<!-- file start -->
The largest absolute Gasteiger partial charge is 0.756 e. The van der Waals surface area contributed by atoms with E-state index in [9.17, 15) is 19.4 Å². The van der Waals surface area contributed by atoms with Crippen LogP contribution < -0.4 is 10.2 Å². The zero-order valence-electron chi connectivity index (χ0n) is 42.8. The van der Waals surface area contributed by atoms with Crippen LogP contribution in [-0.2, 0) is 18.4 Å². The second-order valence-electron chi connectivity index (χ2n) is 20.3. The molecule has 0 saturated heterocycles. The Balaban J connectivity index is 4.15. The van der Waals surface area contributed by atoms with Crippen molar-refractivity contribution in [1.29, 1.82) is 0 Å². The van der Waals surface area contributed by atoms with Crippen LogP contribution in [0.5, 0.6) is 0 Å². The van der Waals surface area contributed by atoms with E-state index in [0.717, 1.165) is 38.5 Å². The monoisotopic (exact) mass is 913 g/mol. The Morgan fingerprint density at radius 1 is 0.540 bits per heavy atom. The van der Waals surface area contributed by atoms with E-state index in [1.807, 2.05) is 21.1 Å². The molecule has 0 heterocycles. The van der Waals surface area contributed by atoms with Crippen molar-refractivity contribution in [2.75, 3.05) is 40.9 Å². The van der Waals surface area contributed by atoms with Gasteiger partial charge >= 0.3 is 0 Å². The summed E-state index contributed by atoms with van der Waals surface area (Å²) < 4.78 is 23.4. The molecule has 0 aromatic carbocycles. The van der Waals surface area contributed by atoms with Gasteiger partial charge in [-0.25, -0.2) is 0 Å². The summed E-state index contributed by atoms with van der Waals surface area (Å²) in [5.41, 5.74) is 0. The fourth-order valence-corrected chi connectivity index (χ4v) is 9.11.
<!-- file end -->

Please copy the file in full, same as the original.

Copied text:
The largest absolute Gasteiger partial charge is 0.756 e. The van der Waals surface area contributed by atoms with E-state index in [9.17, 15) is 19.4 Å². The van der Waals surface area contributed by atoms with Crippen LogP contribution < -0.4 is 10.2 Å². The zero-order valence-electron chi connectivity index (χ0n) is 42.8. The van der Waals surface area contributed by atoms with Crippen LogP contribution in [-0.2, 0) is 18.4 Å². The second-order valence-electron chi connectivity index (χ2n) is 20.3. The molecule has 0 saturated heterocycles. The Balaban J connectivity index is 4.15. The van der Waals surface area contributed by atoms with Crippen molar-refractivity contribution in [1.29, 1.82) is 0 Å². The van der Waals surface area contributed by atoms with Crippen LogP contribution in [0.5, 0.6) is 0 Å². The van der Waals surface area contributed by atoms with E-state index in [0.717, 1.165) is 38.5 Å². The monoisotopic (exact) mass is 913 g/mol. The Morgan fingerprint density at radius 1 is 0.540 bits per heavy atom. The van der Waals surface area contributed by atoms with E-state index in [1.807, 2.05) is 21.1 Å². The molecule has 0 heterocycles. The van der Waals surface area contributed by atoms with Crippen molar-refractivity contribution in [2.75, 3.05) is 40.9 Å². The van der Waals surface area contributed by atoms with Gasteiger partial charge >= 0.3 is 0 Å². The summed E-state index contributed by atoms with van der Waals surface area (Å²) < 4.78 is 23.4. The molecule has 0 aromatic carbocycles. The van der Waals surface area contributed by atoms with Gasteiger partial charge in [-0.25, -0.2) is 0 Å². The summed E-state index contributed by atoms with van der Waals surface area (Å²) in [5.41, 5.74) is 0. The fourth-order valence-corrected chi connectivity index (χ4v) is 9.11.